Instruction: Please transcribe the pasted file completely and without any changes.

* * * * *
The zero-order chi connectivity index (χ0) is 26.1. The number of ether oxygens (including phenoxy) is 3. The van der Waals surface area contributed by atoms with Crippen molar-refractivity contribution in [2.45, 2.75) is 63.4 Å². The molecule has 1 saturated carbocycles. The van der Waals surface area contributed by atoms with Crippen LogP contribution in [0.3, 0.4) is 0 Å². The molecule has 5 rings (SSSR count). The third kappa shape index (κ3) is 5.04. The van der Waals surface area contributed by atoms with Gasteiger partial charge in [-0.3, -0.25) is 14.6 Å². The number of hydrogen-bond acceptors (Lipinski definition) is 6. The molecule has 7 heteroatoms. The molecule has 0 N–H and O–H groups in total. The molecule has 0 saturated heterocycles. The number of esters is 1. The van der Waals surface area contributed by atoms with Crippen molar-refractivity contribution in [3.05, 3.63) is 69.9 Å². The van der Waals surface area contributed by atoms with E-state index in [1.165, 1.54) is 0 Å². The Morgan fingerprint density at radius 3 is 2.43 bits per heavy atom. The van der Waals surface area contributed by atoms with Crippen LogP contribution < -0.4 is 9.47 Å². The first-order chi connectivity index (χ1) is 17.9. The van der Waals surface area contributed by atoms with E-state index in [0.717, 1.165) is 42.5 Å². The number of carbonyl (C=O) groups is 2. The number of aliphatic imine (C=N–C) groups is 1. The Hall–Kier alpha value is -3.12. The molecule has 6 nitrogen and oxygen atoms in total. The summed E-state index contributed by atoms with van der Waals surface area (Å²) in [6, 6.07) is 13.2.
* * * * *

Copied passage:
The zero-order chi connectivity index (χ0) is 26.1. The number of ether oxygens (including phenoxy) is 3. The van der Waals surface area contributed by atoms with Crippen molar-refractivity contribution in [2.45, 2.75) is 63.4 Å². The molecule has 1 saturated carbocycles. The van der Waals surface area contributed by atoms with Crippen LogP contribution in [0.3, 0.4) is 0 Å². The molecule has 5 rings (SSSR count). The third kappa shape index (κ3) is 5.04. The van der Waals surface area contributed by atoms with Gasteiger partial charge in [-0.3, -0.25) is 14.6 Å². The number of hydrogen-bond acceptors (Lipinski definition) is 6. The molecule has 7 heteroatoms. The molecule has 0 N–H and O–H groups in total. The molecule has 0 saturated heterocycles. The number of esters is 1. The van der Waals surface area contributed by atoms with Crippen molar-refractivity contribution in [3.05, 3.63) is 69.9 Å². The van der Waals surface area contributed by atoms with E-state index in [1.165, 1.54) is 0 Å². The Morgan fingerprint density at radius 3 is 2.43 bits per heavy atom. The van der Waals surface area contributed by atoms with Crippen LogP contribution < -0.4 is 9.47 Å². The first-order chi connectivity index (χ1) is 17.9. The van der Waals surface area contributed by atoms with E-state index in [0.717, 1.165) is 42.5 Å². The number of carbonyl (C=O) groups is 2. The number of aliphatic imine (C=N–C) groups is 1. The Hall–Kier alpha value is -3.12. The molecule has 6 nitrogen and oxygen atoms in total. The summed E-state index contributed by atoms with van der Waals surface area (Å²) in [6, 6.07) is 13.2.